Ulnar Neuropathy and Cycling

Have you ever suffered from a loss of feeling in part of your hand after an extended bike ride? Not only is it uncomfortable, but the use of your fingers decreases the longer you continue, which can make shifting and braking difficult.  You may be suffering from a condition known as ulnar neuropathy (also referred to as ulnar palsy, handlebar or cyclist’s palsy). Experience and style need not apply – this condition can happen to cyclists of all skill levels, and in all genres of cycling.

I purchased my current road bike (Cervelo R3) in 2014. The geometry and frame stiffness were different than my previous bike (Trek Madone) so it took a bit to get used to, especially on the multi-hour hauls. For the first month, I had some difficulties with my fit/set-up and ended up seeing a few different professionals before my problems were relieved (the slew of research helped a lot, too).

One of the primary problems was manifesting in my hands.  I knew I was putting a slightly uncomfortable amount of pressure on my wrists and palms due to a not-so-perfect upper body fit.  When I’d finish pedaling, my fourth and fifth fingers would be tingly and numb, my palm would ache, and I couldn’t very well grip my ice cold, post-ride beer (or smoothie, or whatever your preference).

I had a similar palsy experience once before, although in a much more severe fashion.  In 2011, I ended up fracturing my ulna after taking an unfortunate tumble while mountain biking (right into poison oak, too!) I landed with my arm and wrist extended, where a rock smashed into the very spot where the ulnar nerve exits the wrist and enters the palm.  I lost all feeling in my fourth and fifth fingers and suffered digit paralysis for about 2 weeks.  It took nearly a month to fully heal.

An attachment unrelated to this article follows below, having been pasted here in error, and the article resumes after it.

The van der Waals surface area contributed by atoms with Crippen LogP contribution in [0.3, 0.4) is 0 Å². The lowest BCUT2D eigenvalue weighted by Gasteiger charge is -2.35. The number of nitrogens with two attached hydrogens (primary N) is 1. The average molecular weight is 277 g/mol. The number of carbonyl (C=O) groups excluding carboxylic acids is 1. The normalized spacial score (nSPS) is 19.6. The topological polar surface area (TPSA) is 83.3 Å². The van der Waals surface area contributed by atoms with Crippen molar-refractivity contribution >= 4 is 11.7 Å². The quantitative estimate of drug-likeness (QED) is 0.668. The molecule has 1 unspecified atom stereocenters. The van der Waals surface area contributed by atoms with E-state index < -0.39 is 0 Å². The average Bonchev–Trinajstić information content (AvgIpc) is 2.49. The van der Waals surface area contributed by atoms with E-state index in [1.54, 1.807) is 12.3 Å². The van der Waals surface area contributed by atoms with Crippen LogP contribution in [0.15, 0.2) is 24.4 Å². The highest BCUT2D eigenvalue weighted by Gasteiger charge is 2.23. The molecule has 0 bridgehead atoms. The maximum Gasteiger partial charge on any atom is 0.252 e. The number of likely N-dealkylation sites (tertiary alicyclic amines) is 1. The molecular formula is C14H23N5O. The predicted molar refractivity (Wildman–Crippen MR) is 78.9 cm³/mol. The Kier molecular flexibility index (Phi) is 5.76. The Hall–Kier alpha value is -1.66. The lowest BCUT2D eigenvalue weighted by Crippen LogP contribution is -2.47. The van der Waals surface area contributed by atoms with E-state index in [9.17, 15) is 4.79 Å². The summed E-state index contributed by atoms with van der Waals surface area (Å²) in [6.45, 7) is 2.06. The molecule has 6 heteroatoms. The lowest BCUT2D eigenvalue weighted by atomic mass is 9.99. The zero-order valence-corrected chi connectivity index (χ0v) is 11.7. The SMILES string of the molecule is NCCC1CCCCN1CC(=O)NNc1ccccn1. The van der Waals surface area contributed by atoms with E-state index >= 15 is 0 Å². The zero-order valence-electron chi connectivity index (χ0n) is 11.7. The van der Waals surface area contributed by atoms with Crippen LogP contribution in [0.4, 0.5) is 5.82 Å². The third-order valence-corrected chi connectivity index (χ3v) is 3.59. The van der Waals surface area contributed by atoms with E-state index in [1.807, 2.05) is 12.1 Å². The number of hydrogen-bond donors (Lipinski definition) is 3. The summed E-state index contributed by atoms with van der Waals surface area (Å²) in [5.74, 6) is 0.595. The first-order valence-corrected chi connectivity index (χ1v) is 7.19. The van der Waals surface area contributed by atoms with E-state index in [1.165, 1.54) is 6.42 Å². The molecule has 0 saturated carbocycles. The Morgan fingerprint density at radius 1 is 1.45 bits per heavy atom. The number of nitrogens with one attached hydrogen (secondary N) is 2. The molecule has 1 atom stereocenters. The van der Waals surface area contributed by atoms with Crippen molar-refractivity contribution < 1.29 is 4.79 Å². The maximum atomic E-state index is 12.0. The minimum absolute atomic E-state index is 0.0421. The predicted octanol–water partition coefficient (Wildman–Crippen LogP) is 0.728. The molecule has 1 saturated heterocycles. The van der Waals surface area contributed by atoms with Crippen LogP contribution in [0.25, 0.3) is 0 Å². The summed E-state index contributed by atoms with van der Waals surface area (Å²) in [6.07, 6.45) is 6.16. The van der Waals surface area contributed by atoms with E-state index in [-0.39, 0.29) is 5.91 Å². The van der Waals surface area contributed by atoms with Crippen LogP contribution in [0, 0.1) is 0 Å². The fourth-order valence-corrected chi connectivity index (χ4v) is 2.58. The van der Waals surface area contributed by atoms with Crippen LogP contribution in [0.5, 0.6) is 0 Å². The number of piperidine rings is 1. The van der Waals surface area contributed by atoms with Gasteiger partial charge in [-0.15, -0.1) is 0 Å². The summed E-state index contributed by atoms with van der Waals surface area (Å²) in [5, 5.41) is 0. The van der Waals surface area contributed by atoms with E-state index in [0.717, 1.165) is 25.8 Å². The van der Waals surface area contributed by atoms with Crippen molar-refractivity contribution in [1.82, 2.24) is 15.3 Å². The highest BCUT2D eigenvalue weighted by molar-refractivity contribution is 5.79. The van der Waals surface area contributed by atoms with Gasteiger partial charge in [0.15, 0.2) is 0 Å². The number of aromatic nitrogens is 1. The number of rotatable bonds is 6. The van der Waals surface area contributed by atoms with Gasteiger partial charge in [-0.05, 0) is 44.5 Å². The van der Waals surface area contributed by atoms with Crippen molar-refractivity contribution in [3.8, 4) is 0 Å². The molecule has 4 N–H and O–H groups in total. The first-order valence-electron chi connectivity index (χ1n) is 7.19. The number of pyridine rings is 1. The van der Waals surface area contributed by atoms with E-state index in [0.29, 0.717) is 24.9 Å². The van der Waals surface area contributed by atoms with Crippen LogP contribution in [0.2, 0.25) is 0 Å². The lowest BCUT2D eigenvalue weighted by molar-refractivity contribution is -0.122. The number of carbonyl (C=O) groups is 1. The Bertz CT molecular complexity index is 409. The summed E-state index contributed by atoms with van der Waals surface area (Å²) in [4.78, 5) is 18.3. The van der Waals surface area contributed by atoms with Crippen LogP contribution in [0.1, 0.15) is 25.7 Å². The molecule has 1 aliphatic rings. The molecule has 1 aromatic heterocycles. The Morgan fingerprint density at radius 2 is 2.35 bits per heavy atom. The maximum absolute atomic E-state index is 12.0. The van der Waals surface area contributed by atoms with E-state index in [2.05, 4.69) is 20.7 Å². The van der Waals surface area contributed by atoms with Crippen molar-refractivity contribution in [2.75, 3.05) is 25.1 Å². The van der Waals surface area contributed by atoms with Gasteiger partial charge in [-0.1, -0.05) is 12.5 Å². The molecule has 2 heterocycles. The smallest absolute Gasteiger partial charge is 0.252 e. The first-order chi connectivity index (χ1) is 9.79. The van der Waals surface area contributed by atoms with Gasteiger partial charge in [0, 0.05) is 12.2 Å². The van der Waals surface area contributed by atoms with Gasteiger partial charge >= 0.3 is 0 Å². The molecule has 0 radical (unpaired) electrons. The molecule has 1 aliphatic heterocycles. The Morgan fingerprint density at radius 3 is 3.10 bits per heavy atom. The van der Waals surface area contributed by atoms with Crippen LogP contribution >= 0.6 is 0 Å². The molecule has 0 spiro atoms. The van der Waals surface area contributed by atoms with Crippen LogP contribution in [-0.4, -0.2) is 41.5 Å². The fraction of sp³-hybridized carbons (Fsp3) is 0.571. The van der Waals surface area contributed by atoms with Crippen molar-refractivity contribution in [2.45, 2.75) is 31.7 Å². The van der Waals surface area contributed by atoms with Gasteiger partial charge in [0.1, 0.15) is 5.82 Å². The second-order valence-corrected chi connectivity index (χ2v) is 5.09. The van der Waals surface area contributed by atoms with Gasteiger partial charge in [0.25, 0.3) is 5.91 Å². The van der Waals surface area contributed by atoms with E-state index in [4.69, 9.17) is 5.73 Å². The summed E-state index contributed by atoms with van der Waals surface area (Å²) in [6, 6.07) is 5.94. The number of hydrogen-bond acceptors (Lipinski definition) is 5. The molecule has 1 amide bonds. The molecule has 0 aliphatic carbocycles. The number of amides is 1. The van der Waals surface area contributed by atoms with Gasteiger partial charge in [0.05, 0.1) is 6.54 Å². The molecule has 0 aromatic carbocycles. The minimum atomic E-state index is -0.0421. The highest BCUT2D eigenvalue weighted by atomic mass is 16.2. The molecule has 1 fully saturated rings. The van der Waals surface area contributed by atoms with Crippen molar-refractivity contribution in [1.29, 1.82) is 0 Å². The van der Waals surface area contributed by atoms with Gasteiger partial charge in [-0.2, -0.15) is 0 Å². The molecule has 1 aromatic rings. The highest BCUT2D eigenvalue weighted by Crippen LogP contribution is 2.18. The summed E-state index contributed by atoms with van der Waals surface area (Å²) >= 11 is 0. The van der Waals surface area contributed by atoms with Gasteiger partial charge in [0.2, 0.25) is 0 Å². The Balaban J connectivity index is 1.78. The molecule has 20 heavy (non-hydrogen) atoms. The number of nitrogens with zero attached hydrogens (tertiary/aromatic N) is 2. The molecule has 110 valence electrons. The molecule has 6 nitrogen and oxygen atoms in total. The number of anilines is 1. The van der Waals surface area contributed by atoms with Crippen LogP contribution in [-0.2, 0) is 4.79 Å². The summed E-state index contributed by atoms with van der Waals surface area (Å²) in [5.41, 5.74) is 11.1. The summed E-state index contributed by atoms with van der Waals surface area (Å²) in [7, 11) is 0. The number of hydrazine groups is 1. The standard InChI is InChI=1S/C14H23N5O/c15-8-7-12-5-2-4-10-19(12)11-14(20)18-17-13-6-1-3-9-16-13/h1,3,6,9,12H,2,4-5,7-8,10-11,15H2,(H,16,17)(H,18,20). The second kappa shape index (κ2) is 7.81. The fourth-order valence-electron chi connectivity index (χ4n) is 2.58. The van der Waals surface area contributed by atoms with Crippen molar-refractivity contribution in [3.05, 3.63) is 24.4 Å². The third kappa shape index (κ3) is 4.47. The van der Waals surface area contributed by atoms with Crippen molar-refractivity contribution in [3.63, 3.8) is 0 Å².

What is a neuropathy or palsy?
Neuropathy: (neur or neuro – of the nerve; pathy – feeling or disease).  A medical condition that results from motor, sensory and autonomic nerve damage.  Palsy refers to paralysis of an area that a nerve innervates, such as the face, limbs, or hands.  The condition may be acute or chronic (short or long-term/recurring), and may affect one or several nerves.  Causes include impact-related injury (blunt-force trauma), short-term compression or entrapment of the nerve or nerves, recurring pressure or movement-related stress, and various diseases and cancers.  Symptoms include loss of feeling, decreases in muscular function and reflexes, chronic deformities and muscle atrophy, and paralysis.

Ulnar neuropathy. 

The ulnar nerve extends down the medial forearm, through the wrist where it travels between the pisiform and hamate bones, separates (bifurcates) into sensory and motor neurons, and innervates, or supplies, the fourth and fifth fingers as well as other parts of the hand. The primary area that is affected is called Guyon’s canal, where the ulnar nerve travels through the wrist. When upper body fit to the bicycle is not ideal, the ulnar nerve becomes compressed as extra pressure is placed on the medial-proximal palm (the meaty part).  Overextension of the wrist (if the handlebars are rotated too far upward) is another cause of ulnar nerve entrapment, as well as increased pressure when riding downhill due to a more forward center of gravity. Consistent vibration and shock from the road/terrain only exacerbate the issue.